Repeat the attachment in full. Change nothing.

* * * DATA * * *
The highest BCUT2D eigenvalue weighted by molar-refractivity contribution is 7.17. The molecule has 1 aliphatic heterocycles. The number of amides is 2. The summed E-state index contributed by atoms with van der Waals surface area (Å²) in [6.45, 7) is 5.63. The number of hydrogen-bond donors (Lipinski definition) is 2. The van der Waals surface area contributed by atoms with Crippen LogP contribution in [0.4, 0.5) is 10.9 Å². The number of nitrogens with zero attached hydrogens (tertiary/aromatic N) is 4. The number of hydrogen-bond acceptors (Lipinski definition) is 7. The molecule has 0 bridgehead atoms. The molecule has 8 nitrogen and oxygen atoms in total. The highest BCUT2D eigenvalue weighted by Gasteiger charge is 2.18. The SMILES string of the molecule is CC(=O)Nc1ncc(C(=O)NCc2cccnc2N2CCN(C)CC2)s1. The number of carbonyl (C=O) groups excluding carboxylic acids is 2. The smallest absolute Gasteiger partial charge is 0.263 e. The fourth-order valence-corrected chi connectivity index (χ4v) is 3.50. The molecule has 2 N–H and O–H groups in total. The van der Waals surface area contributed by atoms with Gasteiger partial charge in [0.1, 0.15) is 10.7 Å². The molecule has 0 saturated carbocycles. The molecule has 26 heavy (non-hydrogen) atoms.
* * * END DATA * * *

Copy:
The highest BCUT2D eigenvalue weighted by molar-refractivity contribution is 7.17. The molecule has 1 aliphatic heterocycles. The number of amides is 2. The summed E-state index contributed by atoms with van der Waals surface area (Å²) in [6.45, 7) is 5.63. The number of hydrogen-bond donors (Lipinski definition) is 2. The van der Waals surface area contributed by atoms with Crippen LogP contribution in [0.4, 0.5) is 10.9 Å². The number of nitrogens with zero attached hydrogens (tertiary/aromatic N) is 4. The number of hydrogen-bond acceptors (Lipinski definition) is 7. The molecule has 0 bridgehead atoms. The molecule has 8 nitrogen and oxygen atoms in total. The highest BCUT2D eigenvalue weighted by Gasteiger charge is 2.18. The SMILES string of the molecule is CC(=O)Nc1ncc(C(=O)NCc2cccnc2N2CCN(C)CC2)s1. The number of carbonyl (C=O) groups excluding carboxylic acids is 2. The smallest absolute Gasteiger partial charge is 0.263 e. The fourth-order valence-corrected chi connectivity index (χ4v) is 3.50. The molecule has 2 N–H and O–H groups in total. The van der Waals surface area contributed by atoms with Gasteiger partial charge in [0.1, 0.15) is 10.7 Å². The molecule has 0 saturated carbocycles. The molecule has 26 heavy (non-hydrogen) atoms.